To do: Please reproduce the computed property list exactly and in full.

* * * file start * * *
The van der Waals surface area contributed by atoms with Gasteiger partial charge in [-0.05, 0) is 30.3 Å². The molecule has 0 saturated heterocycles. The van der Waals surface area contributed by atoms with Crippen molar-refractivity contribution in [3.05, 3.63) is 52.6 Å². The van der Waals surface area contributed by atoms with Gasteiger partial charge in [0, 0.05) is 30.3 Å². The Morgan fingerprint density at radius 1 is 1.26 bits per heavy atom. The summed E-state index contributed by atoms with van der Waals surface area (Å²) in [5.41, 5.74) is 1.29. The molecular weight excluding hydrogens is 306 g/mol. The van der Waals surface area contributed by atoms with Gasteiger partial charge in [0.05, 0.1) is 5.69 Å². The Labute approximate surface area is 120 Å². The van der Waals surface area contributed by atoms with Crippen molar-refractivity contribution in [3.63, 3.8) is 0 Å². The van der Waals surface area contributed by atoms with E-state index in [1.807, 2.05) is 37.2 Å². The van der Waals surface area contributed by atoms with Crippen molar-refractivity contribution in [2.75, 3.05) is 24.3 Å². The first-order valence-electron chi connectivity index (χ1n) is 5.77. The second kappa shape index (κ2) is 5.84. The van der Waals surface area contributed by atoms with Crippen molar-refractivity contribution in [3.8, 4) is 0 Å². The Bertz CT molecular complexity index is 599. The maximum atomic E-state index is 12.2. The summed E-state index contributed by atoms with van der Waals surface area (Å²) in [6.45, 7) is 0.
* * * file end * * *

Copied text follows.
The van der Waals surface area contributed by atoms with Gasteiger partial charge in [-0.05, 0) is 30.3 Å². The molecule has 0 saturated heterocycles. The van der Waals surface area contributed by atoms with Crippen molar-refractivity contribution in [3.05, 3.63) is 52.6 Å². The van der Waals surface area contributed by atoms with Gasteiger partial charge in [0, 0.05) is 30.3 Å². The Morgan fingerprint density at radius 1 is 1.26 bits per heavy atom. The summed E-state index contributed by atoms with van der Waals surface area (Å²) in [5.41, 5.74) is 1.29. The molecular weight excluding hydrogens is 306 g/mol. The van der Waals surface area contributed by atoms with Gasteiger partial charge in [0.05, 0.1) is 5.69 Å². The Labute approximate surface area is 120 Å². The van der Waals surface area contributed by atoms with Crippen molar-refractivity contribution in [3.63, 3.8) is 0 Å². The van der Waals surface area contributed by atoms with E-state index in [1.807, 2.05) is 37.2 Å². The van der Waals surface area contributed by atoms with Crippen molar-refractivity contribution in [2.75, 3.05) is 24.3 Å². The first-order valence-electron chi connectivity index (χ1n) is 5.77. The second kappa shape index (κ2) is 5.84. The van der Waals surface area contributed by atoms with Crippen molar-refractivity contribution in [3.8, 4) is 0 Å². The Bertz CT molecular complexity index is 599. The maximum atomic E-state index is 12.2. The summed E-state index contributed by atoms with van der Waals surface area (Å²) in [6.45, 7) is 0.